Most companies (of any size) are able to identify and map the path of a customer from need recognition to purchase of a product or service. Many can also identify what they do to keep customers returning to make repeat purchases – what makes them loyal customers. The most successful of these companies also know how to maximize every customer touch point in the journey.
Romeo’s friends, Hunter and Sadie Mae, also understand the importance of touch points in building relationships.
A touch point is an interaction between a customer or prospect and your brand, your product/service or representatives of your company. Touch points are also called “contact points,” or “moments of truth.” Touch points are identifiable in both B2B (business to business) and B2C (business to consumer) transactions. Each touch point is an opportunity to inform your prospect or customer and create an emotional connection with your brand or product.
Customer touch points occur in person, online, in advertising, and indirectly (through contact with an employee or coworker, for example). Your business success depends on consistency in several key aspects of touch point interactions:
- The voice of the company
- The message of the company
- Providing the customer the appropriate value
- Creating a consistent emotional connection
- Building trust
- Meeting customer needs
Touch Point Analysis
Most businesses with more than two or three employees are wise to conduct a touch point analysis. You might document your analysis as a simple road map. Each intersection of the customer with your business in any way should be noted and indicated on the map. The map should include the interactions that move a prospect or lead to a purchase, the interactions during purchase and delivery, and ongoing interaction with the client after the sale to build loyalty and encourage future purchases.
Next, note specifically how the customer interacts with your company – what medium (face-to-face, print ad, website, blog, social media, etc.) and which individual. Be as specific as possible in order to understand as much as possible about how the interaction can be shaped to help the customer and to build trust. Continue this process with each interaction on the road map. It might be helpful to talk with others who interact with customers at some or all of these touch points.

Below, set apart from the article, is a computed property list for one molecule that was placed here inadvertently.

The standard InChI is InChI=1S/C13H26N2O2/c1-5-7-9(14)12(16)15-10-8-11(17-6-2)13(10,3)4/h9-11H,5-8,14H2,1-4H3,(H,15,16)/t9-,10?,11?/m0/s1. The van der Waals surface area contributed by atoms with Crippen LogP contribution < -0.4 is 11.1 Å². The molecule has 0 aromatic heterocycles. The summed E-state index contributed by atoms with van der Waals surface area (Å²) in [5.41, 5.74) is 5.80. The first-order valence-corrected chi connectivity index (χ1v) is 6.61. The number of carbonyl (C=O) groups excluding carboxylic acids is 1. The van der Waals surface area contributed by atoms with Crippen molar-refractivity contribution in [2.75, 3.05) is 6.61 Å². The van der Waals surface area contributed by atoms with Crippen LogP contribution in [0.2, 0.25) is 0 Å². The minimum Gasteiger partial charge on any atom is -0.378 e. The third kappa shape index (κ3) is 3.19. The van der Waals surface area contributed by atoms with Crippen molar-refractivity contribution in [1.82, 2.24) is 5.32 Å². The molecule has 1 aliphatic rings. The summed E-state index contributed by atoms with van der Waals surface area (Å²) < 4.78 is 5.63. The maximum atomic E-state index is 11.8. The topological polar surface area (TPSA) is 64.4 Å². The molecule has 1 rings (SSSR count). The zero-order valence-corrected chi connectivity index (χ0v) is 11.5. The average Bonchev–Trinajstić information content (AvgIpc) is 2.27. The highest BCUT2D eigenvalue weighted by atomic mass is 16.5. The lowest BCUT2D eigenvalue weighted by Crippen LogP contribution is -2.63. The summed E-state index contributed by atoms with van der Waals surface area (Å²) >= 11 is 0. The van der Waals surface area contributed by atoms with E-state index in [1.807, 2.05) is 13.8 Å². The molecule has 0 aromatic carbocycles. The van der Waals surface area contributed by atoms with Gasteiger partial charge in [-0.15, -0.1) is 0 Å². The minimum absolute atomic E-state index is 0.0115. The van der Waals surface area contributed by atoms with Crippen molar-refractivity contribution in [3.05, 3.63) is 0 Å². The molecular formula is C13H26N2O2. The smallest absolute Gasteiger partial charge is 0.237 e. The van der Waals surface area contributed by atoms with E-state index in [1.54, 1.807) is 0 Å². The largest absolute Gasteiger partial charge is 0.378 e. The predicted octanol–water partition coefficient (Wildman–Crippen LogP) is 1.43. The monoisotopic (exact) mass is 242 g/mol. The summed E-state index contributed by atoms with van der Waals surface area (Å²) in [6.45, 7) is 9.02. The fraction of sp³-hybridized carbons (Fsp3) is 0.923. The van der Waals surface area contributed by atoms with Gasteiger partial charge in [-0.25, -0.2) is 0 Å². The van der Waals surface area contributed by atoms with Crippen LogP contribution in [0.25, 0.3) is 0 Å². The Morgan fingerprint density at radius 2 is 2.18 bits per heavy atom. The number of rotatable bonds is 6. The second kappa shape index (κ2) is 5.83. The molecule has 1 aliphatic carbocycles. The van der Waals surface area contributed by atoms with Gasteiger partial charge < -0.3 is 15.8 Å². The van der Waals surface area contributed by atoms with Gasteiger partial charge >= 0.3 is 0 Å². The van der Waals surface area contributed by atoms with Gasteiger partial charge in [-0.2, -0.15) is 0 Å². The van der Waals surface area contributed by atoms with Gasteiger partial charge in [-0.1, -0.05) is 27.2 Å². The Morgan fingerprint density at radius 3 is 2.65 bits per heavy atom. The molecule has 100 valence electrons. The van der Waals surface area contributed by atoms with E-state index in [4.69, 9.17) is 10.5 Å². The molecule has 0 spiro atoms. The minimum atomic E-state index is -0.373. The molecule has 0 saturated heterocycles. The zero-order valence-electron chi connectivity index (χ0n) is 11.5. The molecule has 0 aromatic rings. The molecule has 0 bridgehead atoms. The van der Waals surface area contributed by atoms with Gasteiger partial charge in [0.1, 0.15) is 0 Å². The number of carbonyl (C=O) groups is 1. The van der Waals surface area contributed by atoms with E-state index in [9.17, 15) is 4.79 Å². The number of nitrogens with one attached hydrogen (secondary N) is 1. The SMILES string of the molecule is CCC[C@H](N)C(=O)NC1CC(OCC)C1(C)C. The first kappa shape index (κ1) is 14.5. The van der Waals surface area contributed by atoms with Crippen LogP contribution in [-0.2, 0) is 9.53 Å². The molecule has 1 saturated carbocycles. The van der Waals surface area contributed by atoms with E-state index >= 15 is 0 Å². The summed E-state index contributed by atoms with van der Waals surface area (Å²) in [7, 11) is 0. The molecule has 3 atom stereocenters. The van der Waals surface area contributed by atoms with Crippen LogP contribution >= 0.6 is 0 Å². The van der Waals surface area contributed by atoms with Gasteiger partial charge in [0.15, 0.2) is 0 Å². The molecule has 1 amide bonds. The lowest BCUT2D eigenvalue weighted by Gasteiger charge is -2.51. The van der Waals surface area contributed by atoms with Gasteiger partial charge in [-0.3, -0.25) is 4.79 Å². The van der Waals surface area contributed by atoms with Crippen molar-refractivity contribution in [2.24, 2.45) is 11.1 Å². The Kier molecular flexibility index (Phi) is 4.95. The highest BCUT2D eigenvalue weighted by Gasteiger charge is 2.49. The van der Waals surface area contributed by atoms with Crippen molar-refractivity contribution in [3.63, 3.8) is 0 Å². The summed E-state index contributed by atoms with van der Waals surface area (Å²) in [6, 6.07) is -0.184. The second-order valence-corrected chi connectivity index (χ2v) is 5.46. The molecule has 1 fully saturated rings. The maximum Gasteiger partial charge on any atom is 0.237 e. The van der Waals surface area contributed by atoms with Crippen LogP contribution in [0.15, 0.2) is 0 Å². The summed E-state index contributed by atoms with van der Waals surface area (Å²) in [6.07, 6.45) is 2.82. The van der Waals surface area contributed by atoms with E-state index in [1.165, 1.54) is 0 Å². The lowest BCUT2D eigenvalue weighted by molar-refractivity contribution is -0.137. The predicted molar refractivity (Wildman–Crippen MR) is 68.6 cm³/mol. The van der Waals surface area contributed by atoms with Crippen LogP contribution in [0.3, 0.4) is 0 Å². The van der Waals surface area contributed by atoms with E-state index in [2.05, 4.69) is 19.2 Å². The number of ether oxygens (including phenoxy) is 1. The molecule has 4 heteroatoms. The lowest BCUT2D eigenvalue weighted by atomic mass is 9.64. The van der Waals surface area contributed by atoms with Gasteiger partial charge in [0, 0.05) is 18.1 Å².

For each touch point, you need to know
- How does the customer reach this touch point?
- What is the customer’s primary need?
- What other customer needs should the business understand and address?
- How can the company best meet the customer’s primary need? Secondary need?
- What information does the customer need to move closer to a purchase?
- Does the customer need a demonstration of how the product works?
- How will your team handle the customer if the product is defective?
- How will your team respond if the customer believes the product does not perform as promised?
- How will you inform your customer that the product can do things in addition to the reason for purchase?
- How will you maintain a strong, positive emotional bond with the customer after purchase?
- How will you notify the customer of the next product s/he is likely to need?
- How will you make a satisfied customer into a brand ambassador or influencer?
Maximize Every Touch Point
Touch point analysis should provide all the information you need to begin developing strategies, materials, content, and messaging to meet customer need at every interaction. In addition, you should have the information required to craft a powerful customer experience at each touch point that will reinforce a positive emotional connection with your company, meet the primary customer need, and provide the appropriate value to the customer. Finally, you will know precisely what type of content or information is appropriate to deepen the customer’s relationship with your business.
Understanding and analyzing customer touch points throughout the life of the relationship with your business enables you to plan for meaningful customer engagement that will strengthen his or her bond with your company, building loyalty and emotional commitment, and result in repeat sales and advocacy for your product and/or your company.
By Vickie Pittard, Partner,
Little Black Dog Social Media and More http://www.littleblackdogsocialmedia.com